## CS5414 (Fall 2012) Homework 4 Replication Architectures

#### Due: 11pm, 10/15/2012 Relative weight: 10 units

General Instructions. You are expected to work alone on this assignment.

Submit your solution using CMS. No late assignments will be accepted.

• Put your name and net id on each page of your solution.
• Typeset your solution, using 10 point or larger font and use 8.5 x 11 inch paper.
• Use at most one page (both sides, if necessary) for each problem.
• Start each problem's solution on a separate side.
Solutions that do not satisfy the formatting guidelines will be returned, ungraded.

### Problem 1

A stage is a process that, repeatedly, receives a single input value, applies a function to that value, and then sends the result.
```DO FOREVER
val := F(v)
SEND val TO output
END
```
Here, F(v) denotes a function evaluation in the mathematical sense---the value of F(v) is unique, depending only on v and not on other state or history. So each output sent by a stage is completely independent of previous inputs it has read and processed.

Given is a collection of stages S_1, S_2, ..., S_N, where each stage potentially employs a different function for F. We can construct a stage pipeline

S_1 | S_2 | ... | S_n
by routing the output of each stage to the input of another, in a linear fashion. In particular. we connect the outputs stream from each stage S_i (where i < N holds) to the inputs stream to another stage S_{i+1}. The inputs stream for the stage pipeline is defined to be the inputs stream to the first stage S_1; the outputs stream from the stage pipeline is defined to be the outputs stream from the last stage S_N.

1. A causal message logging approach is being considered for implementing fault-tolerance of a stage pipeline comprising N stages. Assume Lamport's "happens before" relation is used to define causality for this system. Describe the set of messages whose determinants must be logged by S_N when it reads the kth input from its input channel.

2. Assume that a complete semantic characterization for causality in this system is available and being employed by causal logging protocols. (By thinking about the logic of the system you should be able to derive such a characterization.) Describe the set of messages whose determinants must be logged by S_N when it reads the kth input from its input channel.

### Problem 2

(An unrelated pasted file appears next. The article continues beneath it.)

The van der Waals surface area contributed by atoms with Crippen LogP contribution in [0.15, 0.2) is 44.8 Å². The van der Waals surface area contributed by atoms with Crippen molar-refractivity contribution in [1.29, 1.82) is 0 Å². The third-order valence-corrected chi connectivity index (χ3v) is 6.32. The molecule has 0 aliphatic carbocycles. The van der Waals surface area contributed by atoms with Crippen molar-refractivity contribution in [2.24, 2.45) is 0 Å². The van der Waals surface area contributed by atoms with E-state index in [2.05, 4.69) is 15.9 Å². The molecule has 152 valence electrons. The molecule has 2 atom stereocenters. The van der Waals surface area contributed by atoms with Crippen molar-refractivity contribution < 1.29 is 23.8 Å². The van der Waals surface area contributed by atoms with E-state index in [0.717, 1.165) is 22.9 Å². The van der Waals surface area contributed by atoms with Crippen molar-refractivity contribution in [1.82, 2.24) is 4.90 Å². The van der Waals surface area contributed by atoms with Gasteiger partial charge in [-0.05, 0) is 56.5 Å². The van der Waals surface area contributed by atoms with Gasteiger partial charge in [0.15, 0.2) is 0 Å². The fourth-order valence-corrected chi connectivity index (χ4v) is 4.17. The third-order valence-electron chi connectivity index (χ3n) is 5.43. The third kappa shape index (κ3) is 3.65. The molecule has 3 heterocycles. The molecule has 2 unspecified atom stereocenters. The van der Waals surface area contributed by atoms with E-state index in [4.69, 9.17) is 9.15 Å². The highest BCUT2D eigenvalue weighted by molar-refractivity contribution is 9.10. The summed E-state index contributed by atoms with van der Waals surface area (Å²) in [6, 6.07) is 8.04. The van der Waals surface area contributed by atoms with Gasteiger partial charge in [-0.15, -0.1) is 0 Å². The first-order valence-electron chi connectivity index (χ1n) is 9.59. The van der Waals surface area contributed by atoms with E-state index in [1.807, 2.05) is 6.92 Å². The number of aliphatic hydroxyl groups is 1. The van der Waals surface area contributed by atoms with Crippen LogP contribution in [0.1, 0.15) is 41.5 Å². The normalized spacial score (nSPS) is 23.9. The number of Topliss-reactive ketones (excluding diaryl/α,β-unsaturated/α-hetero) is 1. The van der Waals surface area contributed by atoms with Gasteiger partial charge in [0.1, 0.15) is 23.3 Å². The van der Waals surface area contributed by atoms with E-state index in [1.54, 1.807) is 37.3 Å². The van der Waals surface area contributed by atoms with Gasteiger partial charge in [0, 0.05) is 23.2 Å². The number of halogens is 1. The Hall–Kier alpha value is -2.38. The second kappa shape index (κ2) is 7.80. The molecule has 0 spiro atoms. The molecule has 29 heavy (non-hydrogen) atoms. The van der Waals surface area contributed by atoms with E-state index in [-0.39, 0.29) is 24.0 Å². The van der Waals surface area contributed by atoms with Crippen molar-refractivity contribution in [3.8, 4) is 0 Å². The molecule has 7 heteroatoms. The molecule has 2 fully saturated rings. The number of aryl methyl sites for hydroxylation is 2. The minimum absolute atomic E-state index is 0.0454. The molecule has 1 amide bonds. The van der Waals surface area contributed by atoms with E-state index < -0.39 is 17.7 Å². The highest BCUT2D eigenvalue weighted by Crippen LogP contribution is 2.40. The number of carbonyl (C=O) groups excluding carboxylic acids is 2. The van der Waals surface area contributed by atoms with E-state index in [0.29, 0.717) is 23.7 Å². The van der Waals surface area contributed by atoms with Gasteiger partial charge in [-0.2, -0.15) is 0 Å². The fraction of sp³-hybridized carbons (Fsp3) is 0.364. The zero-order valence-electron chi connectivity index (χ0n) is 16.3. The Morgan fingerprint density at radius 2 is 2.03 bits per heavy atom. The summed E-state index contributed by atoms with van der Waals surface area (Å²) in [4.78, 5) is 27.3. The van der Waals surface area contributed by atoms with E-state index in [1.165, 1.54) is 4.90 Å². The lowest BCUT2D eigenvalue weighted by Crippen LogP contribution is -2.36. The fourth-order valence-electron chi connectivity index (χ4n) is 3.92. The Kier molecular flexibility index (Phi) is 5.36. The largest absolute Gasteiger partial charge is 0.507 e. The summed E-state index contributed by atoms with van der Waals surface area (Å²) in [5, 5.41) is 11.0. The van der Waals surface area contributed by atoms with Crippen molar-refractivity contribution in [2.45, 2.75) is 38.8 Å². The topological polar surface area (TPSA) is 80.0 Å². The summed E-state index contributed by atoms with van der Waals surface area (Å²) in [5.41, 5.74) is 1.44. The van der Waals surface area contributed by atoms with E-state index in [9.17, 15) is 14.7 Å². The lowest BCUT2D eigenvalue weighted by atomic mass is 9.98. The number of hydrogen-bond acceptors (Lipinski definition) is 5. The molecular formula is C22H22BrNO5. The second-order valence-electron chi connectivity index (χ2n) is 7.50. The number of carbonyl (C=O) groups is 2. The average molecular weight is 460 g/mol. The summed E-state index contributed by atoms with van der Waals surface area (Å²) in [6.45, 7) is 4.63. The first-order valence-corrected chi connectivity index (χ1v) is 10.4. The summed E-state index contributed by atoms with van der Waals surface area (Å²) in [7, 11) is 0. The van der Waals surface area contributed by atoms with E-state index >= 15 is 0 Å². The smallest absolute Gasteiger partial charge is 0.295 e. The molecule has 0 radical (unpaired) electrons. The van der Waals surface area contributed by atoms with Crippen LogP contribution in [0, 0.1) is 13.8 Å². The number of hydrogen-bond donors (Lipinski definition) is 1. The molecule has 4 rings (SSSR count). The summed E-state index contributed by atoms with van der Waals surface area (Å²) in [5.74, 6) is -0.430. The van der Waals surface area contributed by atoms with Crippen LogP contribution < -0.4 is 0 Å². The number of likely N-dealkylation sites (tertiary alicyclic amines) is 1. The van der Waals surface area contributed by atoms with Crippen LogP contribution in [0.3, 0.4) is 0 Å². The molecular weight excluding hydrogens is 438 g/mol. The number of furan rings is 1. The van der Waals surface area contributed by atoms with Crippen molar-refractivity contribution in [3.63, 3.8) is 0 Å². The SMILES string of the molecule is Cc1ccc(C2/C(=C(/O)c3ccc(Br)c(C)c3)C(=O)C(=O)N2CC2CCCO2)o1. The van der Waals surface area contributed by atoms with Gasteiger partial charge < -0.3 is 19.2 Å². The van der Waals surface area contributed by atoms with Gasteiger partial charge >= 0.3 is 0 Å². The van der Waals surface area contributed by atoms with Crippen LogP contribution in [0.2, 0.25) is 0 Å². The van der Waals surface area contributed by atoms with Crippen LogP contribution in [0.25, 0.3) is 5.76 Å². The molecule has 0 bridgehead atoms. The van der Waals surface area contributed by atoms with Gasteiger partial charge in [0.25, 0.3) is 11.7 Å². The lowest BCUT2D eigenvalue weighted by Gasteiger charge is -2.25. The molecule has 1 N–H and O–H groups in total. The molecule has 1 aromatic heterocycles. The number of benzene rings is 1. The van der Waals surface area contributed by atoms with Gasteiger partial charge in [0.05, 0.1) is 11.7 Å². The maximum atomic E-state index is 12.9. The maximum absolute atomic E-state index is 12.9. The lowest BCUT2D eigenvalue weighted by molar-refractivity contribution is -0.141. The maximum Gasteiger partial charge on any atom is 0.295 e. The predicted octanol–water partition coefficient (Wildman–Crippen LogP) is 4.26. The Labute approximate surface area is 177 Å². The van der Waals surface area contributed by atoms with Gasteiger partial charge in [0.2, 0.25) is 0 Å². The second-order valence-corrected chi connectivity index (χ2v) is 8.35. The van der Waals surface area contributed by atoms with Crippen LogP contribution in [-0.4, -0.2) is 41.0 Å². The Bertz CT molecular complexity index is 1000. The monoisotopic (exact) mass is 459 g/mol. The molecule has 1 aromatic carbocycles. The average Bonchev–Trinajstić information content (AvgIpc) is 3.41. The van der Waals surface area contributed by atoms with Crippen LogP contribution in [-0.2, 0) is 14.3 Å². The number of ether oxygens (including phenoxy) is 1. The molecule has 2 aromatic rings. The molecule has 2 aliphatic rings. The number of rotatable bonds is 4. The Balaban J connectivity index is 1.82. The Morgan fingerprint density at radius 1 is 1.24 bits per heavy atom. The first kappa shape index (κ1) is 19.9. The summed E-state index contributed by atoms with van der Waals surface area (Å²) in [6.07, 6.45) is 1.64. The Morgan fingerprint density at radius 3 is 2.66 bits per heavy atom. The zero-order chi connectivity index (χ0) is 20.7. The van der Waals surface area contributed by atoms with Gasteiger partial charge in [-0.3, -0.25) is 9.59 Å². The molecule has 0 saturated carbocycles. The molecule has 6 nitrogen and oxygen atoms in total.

Replication and masking can be employed to create an ensemble that has the same input/output properties as a single stage but can tolerate as many as t stage replicas that exhibit Byzantine behavior, as follows.

• Create 2t+1 replicas of the stage, running each replica on a separate processor.

• Use a suitable "consensus protocol" to ensure that all stage replicas receive identical copies of their inputs stream.

• Employ a 2t+1 input voter to generate the outputs stream from the 2t+1 replica ensemble of the stages. Specifically, the outputs stream of each replica is connected to a different one of the voter's inputs; the ensemble's outputs stream is the stream of outputs that the voter then produces.

You may assume that the "consensus protocol" never fails given and that no voter ever fails.

Here are two possible approaches for using replication to create a reliable N-stage pipeline.

1. For each stage S_i, create an ensemble by using the construction outlined above. Then, connect these ensembles in sequence. Thus, the voter output from each ensemble (except the last) is read by the consensus protocol and becomes the inputs sequence to the replicas comprising the ensemble for successor stage S_{i+1}.

2. A stage pipeline SP viewed in toto has a single inputs sequence and a single outputs sequence, so it can itself be considered to be a single (large) stage. Construct 2t+1 replicas SP_1, SP_2, ..., SP_N of stage pipeline SP, by using the construction outlined above. Thus, this new system has (only) a single voter, which generates the outputs stream based on the outputs stream produced by each of the 2t+1 stage pipeline replicas.

For both architectures, assume that processors executing pipeline stages can exhibit Byzantine failures but assume that voters, communication lines, etc are fault-free

1. Characterize the sets of failures each architecture tolerates, as follows. What is the smallest number of faulty processors that could cause erroneous output? What is the largest number of faulty processors that could be tolerated without necessarily causing erroneous output?

2. The delay in a stage pipeline is the time that elapses from when an input is read by the first stage until the corresponding output is produced by the last stage. Give a characterization of the delay exhibited by each of the two architectures when there are no failures but assuming that each different processor might run at some fixed but different speed. Is one architecture likely to be faster than the other? Justify this claim.